John Muhammad Executed Tuesday Night

Posted Nov 11, 2009 by Carol Forsloff
John Allen Muhammad was executed by lethal injection Tuesday night. His death and the killing rampage for which an Army Psychiatrist has been accused, raise serious issues about mental health and extremist views.
Muhammad was found guilty of masterminding the sniper attacks that brought terror to Washington D.C. and surrounding areas for approximately three weeks in October 2002. reported his execution occurred at 9:11 p.m. at the Greensville Correctional Center in Jarratt, Virginia. News reports of the event indicate Muhammad had no final words before his execution.
The sniper, who shot and killed 10 innocent people in a rampage, was born and raised in New Orleans, Louisiana. He was executed for the crime of killing Dean Harold Meyers, whom he shot in the head while Meyers was at a gas station in Manassas. Meyers was one of 10 people killed by Muhammad during his rampage.
The rampage ended Oct. 24, 2002 when Muhammad and his teenage accomplice, Lee Boyd Malvo, were captured in a car parked at a Maryland rest stop. Malvo was sentenced to life in prison.
Both the U.S. Supreme Court and the State of Virginia turned down Muhammad's requests for clemency. His attorneys declared him too mentally incompetent, however Governor Timothy M. Kaine denied requests to stop the execution.
The news today ends the final chapter of Muhammad's life. There were, however, cries for help, according to Muhammad's wife. The cries concerned his mental health needs that his former wife had been fearful about prior to the violent episodes for which Muhammad was eventually executed.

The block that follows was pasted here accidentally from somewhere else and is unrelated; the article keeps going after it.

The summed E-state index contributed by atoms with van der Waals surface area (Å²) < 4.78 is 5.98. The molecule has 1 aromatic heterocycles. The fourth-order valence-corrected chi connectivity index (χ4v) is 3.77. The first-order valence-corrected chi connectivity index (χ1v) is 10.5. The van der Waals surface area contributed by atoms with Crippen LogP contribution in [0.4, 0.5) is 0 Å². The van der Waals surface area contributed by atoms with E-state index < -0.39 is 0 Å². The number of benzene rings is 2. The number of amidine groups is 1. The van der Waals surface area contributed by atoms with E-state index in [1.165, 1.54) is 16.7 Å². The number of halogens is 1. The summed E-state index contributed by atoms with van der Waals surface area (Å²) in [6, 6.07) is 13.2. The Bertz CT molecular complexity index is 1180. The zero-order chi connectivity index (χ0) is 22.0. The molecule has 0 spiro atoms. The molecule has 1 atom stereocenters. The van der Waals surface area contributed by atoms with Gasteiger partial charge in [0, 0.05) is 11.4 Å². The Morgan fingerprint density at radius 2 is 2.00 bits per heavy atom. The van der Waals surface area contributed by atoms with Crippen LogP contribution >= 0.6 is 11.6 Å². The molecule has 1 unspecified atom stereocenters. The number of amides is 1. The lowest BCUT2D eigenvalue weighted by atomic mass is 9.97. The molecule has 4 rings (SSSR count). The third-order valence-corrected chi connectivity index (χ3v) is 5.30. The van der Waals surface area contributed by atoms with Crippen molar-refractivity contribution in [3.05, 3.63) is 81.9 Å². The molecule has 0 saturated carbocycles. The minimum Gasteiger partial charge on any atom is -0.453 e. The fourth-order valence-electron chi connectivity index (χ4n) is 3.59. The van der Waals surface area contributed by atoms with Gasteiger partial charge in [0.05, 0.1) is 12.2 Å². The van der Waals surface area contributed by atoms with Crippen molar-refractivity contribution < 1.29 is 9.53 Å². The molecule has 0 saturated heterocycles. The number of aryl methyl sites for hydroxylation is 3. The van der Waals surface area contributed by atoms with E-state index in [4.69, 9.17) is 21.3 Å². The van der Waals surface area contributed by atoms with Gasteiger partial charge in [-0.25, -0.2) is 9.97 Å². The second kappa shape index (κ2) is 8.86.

The New York Times published a series of articles concerning Muhammad's background and motivations, including one just before his execution that summarized much of what had happened during his life. He was a veteran of the Gulf Water who converted to Islam, sympathized with Al Qaeda and was said to be angry with America, according to reports of acquaintances. He also had marital problems that were said to be part of his motivation to kill.
John Sheldon, Muhammad's attorney, said of his client, in his attempt to obtain clemency, that he was mentally incompetent.
The Daily Press reported Sheldon saying, "He is delusional, paranoid and incompetent. He was angry at the government after he came back from the Gulf War. And he has delusions of racist conspiracies."
Both Nadal Hasan, the Army Psychiatrist who is accused of killing and wounding fellow soldiers at Fort Hood, and Muhammad were said to be angry with the way Muslims are treatment in America and expressed anti-American views with respect to the country's involvement in the wars in Iraq and Afghanistan.
WFAA Fort Worth/Dallas News reports Hasan argued with his fellow soldiers about America's involvement with the war in Iraq and Afghanistan.
Muhammad's attorney sought mercy for Muhammad's mental health problems even as Hasan, a psychiatrist, remains at the center of debates about mental health and extremist thinking.